A second peak then narrow trading range downward

When the asset price hits the peak of the U (remember the pattern started from a peak), it will then go through a period of price narrowing, many times trending downward. This makes up the handle formation. The trading range will narrow, and the handle will continue until the asset price breaks out.

Breakout to the upside

The cup and handle pattern target is a breakout to the upside. At the breakout point, the buyers now have all the power. The asset price should now break to the upside and continue its upward trajectory.

Real-life example: Mastercard

cup and handle pattern
Source: Trading SIM

The chart above is an example of a cup and handle forming with Mastercard stock in 2016. The pattern begins to form in the middle of June. The sellers push the price down until the beginning of July when the price bottoms out. The price begins to ascend gradually as the buyers gain momentum.

At the beginning of August, the handle starts to take shape. The sellers are most likely taking profits at this level, and the price begins to decline and narrow significantly for two weeks. After a couple of weeks, the price breaks out and resumes its upward trajectory as a continuation of the prior bull run.

Sure, everyone loves a break to the upside. However, with upsides come downsides, and having a retirement plan set up while you are trading can hedge against trading incorrect patterns. Here are some advisors that can let you sleep soundly, knowing your retirement is covered, regardless of your success in trading.

What happens during the formation of the U?

A cup and handle pattern would have been preceded by a bull market. At some point in a bull market, there will be a time when buyers will close their positions and take profits. At the same time, sellers will begin to put pressure on the asset price, pushing it down. This is what happens at the first peak of the U. The buyers are taking profits, and the sellers are pushing down. The sellers will push down hard at first but then begin to lose momentum. This is where you get the leveling off of the U before it hits bottom.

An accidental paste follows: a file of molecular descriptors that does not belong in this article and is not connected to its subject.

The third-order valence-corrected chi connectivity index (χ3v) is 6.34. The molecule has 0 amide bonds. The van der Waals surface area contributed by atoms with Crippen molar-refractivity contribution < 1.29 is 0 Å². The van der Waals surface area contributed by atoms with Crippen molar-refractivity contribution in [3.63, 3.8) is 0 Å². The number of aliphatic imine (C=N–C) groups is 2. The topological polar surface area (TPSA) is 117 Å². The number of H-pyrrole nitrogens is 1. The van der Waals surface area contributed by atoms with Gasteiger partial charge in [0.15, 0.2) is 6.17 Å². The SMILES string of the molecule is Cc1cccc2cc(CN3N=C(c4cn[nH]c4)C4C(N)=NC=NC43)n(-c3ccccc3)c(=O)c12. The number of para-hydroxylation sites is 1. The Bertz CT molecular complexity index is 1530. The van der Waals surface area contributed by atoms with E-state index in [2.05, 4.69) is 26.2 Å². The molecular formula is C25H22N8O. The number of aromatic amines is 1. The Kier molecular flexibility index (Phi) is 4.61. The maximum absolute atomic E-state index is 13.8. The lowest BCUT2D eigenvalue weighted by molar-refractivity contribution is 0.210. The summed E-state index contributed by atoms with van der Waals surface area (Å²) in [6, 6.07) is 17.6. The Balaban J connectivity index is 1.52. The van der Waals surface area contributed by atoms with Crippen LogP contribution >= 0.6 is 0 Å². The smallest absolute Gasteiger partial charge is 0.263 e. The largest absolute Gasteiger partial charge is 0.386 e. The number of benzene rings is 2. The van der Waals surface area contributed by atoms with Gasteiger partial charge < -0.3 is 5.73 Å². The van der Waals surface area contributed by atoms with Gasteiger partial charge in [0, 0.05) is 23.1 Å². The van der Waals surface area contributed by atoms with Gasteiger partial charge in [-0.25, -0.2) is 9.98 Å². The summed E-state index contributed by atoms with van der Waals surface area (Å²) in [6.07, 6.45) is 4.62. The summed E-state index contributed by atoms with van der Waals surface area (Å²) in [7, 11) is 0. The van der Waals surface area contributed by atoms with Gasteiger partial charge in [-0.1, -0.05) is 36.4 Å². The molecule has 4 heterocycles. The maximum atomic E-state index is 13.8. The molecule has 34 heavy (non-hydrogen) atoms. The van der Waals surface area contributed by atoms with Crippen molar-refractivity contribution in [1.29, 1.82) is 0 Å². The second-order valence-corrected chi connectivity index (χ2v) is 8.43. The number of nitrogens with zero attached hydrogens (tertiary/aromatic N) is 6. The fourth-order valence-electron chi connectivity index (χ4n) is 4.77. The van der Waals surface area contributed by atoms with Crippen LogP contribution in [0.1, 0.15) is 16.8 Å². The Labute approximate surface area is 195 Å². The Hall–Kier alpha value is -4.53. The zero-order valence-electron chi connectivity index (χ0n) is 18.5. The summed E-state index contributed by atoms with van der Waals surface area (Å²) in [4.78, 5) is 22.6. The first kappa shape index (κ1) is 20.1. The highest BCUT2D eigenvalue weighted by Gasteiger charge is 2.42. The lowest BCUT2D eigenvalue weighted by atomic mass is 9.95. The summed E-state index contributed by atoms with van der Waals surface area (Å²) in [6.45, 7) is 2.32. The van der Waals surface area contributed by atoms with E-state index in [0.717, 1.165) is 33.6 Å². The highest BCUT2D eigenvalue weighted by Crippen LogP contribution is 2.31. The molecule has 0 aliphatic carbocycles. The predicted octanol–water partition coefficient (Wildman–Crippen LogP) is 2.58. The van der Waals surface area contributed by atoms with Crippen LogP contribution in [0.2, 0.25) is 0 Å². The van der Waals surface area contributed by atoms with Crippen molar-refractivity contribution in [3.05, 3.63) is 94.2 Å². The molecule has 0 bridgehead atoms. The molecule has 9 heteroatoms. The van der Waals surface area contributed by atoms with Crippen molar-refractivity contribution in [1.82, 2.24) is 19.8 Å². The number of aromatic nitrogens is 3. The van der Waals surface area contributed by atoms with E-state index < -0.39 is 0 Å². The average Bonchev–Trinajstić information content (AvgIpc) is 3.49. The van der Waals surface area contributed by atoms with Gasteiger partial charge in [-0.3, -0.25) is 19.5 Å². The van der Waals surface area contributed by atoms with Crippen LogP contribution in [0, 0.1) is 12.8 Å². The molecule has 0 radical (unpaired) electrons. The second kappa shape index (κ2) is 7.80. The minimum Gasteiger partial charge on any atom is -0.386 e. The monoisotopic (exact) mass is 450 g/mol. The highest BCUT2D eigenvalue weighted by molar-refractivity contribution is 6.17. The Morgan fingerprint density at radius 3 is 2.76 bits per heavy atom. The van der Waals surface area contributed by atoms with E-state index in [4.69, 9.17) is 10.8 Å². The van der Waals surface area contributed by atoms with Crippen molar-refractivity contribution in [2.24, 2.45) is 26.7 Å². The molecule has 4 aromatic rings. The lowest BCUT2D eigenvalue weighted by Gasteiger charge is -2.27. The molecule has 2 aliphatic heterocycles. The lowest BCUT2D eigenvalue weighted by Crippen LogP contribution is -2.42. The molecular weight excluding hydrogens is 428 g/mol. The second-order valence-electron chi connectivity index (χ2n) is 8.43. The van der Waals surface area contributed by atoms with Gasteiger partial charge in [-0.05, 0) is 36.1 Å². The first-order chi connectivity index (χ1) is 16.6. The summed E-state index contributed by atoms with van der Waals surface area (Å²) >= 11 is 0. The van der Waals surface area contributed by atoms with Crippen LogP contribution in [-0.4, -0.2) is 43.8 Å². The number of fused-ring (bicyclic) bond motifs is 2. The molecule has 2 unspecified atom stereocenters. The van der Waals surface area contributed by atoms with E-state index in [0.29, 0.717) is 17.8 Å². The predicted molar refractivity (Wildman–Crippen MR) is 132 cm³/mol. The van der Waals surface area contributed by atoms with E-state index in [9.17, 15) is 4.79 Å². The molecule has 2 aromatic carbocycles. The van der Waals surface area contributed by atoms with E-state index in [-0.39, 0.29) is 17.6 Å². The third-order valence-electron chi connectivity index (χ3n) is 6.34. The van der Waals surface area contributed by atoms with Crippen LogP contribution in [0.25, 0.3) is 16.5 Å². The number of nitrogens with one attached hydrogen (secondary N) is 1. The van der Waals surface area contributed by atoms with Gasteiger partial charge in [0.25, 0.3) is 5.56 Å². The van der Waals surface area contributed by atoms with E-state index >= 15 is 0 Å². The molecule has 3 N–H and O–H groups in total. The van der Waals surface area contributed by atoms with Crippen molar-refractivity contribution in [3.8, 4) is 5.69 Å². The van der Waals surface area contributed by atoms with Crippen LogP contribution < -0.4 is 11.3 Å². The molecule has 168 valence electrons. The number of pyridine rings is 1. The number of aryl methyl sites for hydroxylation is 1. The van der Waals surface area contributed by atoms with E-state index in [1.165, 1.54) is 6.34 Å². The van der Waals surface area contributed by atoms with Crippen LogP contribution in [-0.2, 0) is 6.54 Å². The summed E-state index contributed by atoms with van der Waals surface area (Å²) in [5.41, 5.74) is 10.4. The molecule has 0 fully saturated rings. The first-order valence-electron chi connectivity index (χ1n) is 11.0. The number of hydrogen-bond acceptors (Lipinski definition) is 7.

Once the U hits bottom, there should be a gradual ascension up, slowly gaining momentum. This represents the buyers pushing the price up and getting in at ever higher prices. The buyers push the price up until it hits the second peak and then forms the handle.

Why does the handle form?

The handle of a cup and handle pattern forms because the buyers have pushed the price high enough for the sellers to start closing their positions. As the sellers close their positions, the price of the asset will start being pushed down on a relatively short downtrend. The asset price has become too high, and the sellers also think that they need to exit. Otherwise, they will get walloped with a bull run. At this point, both the sellers and the buyers think the asset price will go on an upward trajectory. The sellers close positions to manage their downsides. Once it reaches a point when the price is just too good, the buyers will pile on and push the price up.

Pro Tip

It’s important to let the cup and handle form properly before verifying it as a pattern. Many traders will try to avoid a cup that is close to a V rather than a U. Furthermore, the handle needs to be formed properly, with a narrowing of trading. This will help reduce the risk of false breakouts.

Volume and time frame

When the U-shape forms, the trading volume should be similar to that of a rounded bottom and mirror the shape of the U. The volume levels off until it hits the low point at the bottom of the U and then begins to pick back up again. The volume should increase until it hits the U’s second peak and then decrease as the trading range narrows. Once the asset price hits the breakout point, the volume should then increase significantly as buyers jump in to push the price up. The pattern generally forms in a duration of weeks, although it can be shorter or longer.